We found dumbbell-shaped ossicles in jaw membranes. DOs were found all over the membrane, but they were densely distributed in the edge zone. DOs very likely serve as stiffeners of the membrane. The closed membrane looks like a three-pointed star when observed from above, which implied either that the entire membrane was stiff enough to behave like a plate except at the hinge region or that the pliant membrane was supported by hinged rods at its edge. Histological sections of the membrane did not show the presence of stiff organic structures, and thus the membrane was likely pliant except at the edge zone where DOs were densely packed. The presence of the hinge region supported the notion that the “rods” made of densely packed DOs were so stiff as to require a specialized region for a hinge. The hinge region was thinner and narrower, which made the second moment of area smaller and thus the hinge region became more flexible. The hinge region was different from the rest of the edge zone not only in the dimension but also in the susceptibility to partial bleaching. The high susceptibility suggested that the density of DOs were lower and/ or the density of organic materials connecting DOs were lower, both of which likely made the hinge region more flexible.
Many animals have small bits of stiff materials embedded in their pliable tissues. These are known as ossicles in echinoderms and spicules in sponges and cnidarians. They increase the stiffness of pliable tissues, probably by mechanisms analogous to those by which filler particles stiffen deformable polymers by local strain amplification and by interference with molecular re-arrangement in response to a load (Koehl, 1982). DOs probably serve as fillers in the general part of jaw membranes. In the edge zone where their density were extremely high, however, adjacent DOs interlocked to form a loose network comparable to a structure made of numerous short struts connected with ball joints with plenty of play.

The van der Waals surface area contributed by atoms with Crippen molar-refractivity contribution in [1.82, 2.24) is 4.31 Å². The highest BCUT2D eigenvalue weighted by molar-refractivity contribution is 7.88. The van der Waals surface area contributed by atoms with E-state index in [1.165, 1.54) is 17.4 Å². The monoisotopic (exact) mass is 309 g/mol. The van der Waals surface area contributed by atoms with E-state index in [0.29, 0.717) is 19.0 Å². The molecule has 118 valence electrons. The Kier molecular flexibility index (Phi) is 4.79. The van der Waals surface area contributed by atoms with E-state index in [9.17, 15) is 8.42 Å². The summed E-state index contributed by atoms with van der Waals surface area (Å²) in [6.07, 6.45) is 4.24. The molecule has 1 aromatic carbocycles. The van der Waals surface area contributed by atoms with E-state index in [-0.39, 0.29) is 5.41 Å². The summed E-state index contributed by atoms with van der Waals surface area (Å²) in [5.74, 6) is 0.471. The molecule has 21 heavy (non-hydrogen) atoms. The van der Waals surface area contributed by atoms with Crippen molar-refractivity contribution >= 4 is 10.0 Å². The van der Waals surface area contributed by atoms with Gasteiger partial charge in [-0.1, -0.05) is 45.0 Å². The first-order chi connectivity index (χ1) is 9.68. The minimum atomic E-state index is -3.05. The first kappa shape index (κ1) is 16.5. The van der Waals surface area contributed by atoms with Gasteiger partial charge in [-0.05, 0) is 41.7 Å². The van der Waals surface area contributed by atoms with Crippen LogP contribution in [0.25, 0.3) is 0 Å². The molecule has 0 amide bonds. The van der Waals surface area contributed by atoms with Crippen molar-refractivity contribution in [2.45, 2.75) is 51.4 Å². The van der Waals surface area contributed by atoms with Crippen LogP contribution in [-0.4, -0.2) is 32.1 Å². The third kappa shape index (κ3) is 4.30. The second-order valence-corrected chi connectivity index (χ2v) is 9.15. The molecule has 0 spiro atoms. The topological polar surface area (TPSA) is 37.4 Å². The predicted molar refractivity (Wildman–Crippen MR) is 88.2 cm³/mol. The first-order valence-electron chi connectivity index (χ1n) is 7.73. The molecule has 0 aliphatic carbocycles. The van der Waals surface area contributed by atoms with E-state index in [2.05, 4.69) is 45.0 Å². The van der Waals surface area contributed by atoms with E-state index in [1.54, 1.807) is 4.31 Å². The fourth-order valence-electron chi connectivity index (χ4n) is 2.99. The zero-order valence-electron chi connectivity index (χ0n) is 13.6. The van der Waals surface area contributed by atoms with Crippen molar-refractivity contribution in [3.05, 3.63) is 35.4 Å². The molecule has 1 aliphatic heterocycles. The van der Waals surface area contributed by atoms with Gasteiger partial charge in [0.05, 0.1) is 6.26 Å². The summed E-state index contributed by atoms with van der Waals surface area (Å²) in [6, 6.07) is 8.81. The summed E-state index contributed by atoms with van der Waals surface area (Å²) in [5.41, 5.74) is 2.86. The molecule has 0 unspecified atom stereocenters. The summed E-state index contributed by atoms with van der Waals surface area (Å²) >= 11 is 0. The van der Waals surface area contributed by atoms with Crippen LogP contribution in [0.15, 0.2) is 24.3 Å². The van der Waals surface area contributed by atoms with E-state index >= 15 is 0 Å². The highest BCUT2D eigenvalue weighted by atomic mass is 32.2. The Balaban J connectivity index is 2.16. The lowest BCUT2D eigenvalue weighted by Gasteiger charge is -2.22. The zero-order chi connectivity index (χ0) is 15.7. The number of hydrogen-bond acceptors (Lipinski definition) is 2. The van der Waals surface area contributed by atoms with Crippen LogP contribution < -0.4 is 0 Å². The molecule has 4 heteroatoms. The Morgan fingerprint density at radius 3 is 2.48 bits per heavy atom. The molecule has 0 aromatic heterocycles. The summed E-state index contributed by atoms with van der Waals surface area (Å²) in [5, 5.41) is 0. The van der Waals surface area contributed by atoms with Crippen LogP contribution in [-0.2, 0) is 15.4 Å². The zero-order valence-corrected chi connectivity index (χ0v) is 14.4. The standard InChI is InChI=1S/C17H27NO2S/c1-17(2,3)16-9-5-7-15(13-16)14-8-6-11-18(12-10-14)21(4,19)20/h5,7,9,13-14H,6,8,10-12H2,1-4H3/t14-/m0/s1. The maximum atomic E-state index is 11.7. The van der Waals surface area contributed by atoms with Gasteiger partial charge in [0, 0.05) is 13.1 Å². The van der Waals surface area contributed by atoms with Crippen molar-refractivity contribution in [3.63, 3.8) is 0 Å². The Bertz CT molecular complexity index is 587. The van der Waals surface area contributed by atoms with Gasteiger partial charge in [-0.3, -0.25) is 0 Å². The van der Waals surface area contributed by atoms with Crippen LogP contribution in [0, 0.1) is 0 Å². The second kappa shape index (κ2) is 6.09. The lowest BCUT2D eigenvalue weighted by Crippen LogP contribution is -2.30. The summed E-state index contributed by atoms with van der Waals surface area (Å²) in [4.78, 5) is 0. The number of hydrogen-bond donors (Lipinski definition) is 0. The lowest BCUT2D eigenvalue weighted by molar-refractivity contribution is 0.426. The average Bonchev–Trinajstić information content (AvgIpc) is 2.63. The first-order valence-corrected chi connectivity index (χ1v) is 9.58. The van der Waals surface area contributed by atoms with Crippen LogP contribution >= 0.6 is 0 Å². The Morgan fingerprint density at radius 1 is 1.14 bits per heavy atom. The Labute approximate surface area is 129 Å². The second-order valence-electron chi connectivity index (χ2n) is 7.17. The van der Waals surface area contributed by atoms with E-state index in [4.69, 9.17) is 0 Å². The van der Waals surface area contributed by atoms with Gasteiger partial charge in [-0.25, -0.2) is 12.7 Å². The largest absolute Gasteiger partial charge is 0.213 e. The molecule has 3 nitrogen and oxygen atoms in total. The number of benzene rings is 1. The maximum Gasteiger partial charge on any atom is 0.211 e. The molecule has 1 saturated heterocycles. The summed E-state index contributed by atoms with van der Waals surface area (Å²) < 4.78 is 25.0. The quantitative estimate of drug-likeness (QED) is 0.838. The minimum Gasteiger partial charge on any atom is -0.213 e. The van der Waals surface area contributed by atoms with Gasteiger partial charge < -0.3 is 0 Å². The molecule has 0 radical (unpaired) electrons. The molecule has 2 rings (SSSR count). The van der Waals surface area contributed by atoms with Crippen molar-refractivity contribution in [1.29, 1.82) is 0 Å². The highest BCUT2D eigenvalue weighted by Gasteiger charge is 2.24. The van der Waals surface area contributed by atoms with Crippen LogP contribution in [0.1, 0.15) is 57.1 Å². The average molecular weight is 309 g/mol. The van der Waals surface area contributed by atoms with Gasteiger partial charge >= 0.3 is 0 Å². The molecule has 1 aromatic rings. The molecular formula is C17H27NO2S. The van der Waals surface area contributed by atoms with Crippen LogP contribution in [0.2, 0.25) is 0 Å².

Such a loose network shows mechanical properties that are different from solid bone or a pliable membrane. It allows small deformation even under a light load due to the play between DOs. The network resists large compressive loads when strain becomes so large as for the spheres of DOs to push those of neighboring DOs. It also resists large tensile strain by interlocking. The structure with separate bony elements also contributes to high tensile strength because such an arrangement stops crack propagation (Wainwright et al., 1976). These mechanical properties are adaptive for a frame of a “frame purse” (see below) that experiences the impacts from the struggling trapped prey. The DO-based structure can modify stiffness through changing the density of DOs. This character is advantageous in designing hinges; simply lowering the density of DOs makes the lowered part flexible enough to serve as a hinge. The head of the present GPs would be mechanically analogous to a frame purse, both of which are made of a membrane trimmed with a rigid flame with hinges. When opened the stiff frame prevented the membrane from sagging, keeping the wide area for entering preys or coins. When clasped it worked as a closed door firmly keeping the contents. If the head of GPs were not made of a flexible membrane, but of hard plates hinged together, the closing movement of jaws would first have narrowed the part that was nearer to the center of the head, or bottom of the purse, and the edge, or the entrance of the purse, last. Prey trapped in the head would have easily escaped assisted by the squeezing motion that pushed them up toward the entrance still opened. The frame-purse structure can shut the entrance leaving the space for the contents; the entrapped preys would have to force themselves to pass through the tightly shut entrance where the venom-injecting teeth are waiting. Potentially harmful animals, such as crabs and copepods, are associated with the present sea urchin (Saravanan et al., 2015; Maran et al., 2017). GPs may be used in getting rid of these animals among others. DOs very likely provide the membrane with stiffness and toughness to withstand the strain imposed by struggling preys. We found DOs in the skins covering the outer side of jaw valves and stalks of GPs and other types of pedicellariae. The possible function of DOs found on the skin covering the skeleton may be anti-abrasion or they may simply be the result of a relaxation of gene expression, as Lawrence (1987) suggested for the ossicles found in seaurchin guts.
We thank Mr. Yoshiro Fuchigami for technical assistance.